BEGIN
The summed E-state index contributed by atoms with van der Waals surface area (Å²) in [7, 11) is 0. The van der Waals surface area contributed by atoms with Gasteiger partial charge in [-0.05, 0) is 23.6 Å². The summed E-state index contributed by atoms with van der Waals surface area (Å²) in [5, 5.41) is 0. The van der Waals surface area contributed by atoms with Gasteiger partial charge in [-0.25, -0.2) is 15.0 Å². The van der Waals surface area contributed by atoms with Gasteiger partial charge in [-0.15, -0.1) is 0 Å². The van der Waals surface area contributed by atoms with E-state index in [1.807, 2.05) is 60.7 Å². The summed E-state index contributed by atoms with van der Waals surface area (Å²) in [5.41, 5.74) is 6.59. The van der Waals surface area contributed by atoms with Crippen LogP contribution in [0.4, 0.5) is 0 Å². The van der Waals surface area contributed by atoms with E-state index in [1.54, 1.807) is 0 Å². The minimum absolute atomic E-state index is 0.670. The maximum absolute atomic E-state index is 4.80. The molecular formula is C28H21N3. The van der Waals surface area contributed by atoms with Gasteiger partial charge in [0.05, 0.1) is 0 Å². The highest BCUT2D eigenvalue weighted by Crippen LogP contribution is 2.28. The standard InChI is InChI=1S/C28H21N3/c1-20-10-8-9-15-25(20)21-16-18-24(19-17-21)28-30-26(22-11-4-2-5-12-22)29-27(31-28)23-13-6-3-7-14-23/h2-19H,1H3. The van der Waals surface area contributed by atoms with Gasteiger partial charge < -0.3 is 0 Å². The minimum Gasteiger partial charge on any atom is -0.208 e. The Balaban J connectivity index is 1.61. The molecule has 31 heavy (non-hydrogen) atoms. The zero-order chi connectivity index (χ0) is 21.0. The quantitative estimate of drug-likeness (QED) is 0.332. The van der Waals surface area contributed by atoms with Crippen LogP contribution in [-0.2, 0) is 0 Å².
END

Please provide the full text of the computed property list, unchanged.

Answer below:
The summed E-state index contributed by atoms with van der Waals surface area (Å²) in [7, 11) is 0. The van der Waals surface area contributed by atoms with Gasteiger partial charge in [-0.05, 0) is 23.6 Å². The summed E-state index contributed by atoms with van der Waals surface area (Å²) in [5, 5.41) is 0. The van der Waals surface area contributed by atoms with Gasteiger partial charge in [-0.25, -0.2) is 15.0 Å². The van der Waals surface area contributed by atoms with Gasteiger partial charge in [-0.15, -0.1) is 0 Å². The van der Waals surface area contributed by atoms with E-state index in [1.807, 2.05) is 60.7 Å². The summed E-state index contributed by atoms with van der Waals surface area (Å²) in [5.41, 5.74) is 6.59. The van der Waals surface area contributed by atoms with Crippen LogP contribution in [0.4, 0.5) is 0 Å². The van der Waals surface area contributed by atoms with E-state index in [1.54, 1.807) is 0 Å². The minimum absolute atomic E-state index is 0.670. The maximum absolute atomic E-state index is 4.80. The molecular formula is C28H21N3. The van der Waals surface area contributed by atoms with Gasteiger partial charge in [0.05, 0.1) is 0 Å². The highest BCUT2D eigenvalue weighted by Crippen LogP contribution is 2.28. The standard InChI is InChI=1S/C28H21N3/c1-20-10-8-9-15-25(20)21-16-18-24(19-17-21)28-30-26(22-11-4-2-5-12-22)29-27(31-28)23-13-6-3-7-14-23/h2-19H,1H3. The van der Waals surface area contributed by atoms with Gasteiger partial charge < -0.3 is 0 Å². The minimum Gasteiger partial charge on any atom is -0.208 e. The Balaban J connectivity index is 1.61. The molecule has 31 heavy (non-hydrogen) atoms. The zero-order chi connectivity index (χ0) is 21.0. The quantitative estimate of drug-likeness (QED) is 0.332. The van der Waals surface area contributed by atoms with Crippen LogP contribution in [-0.2, 0) is 0 Å².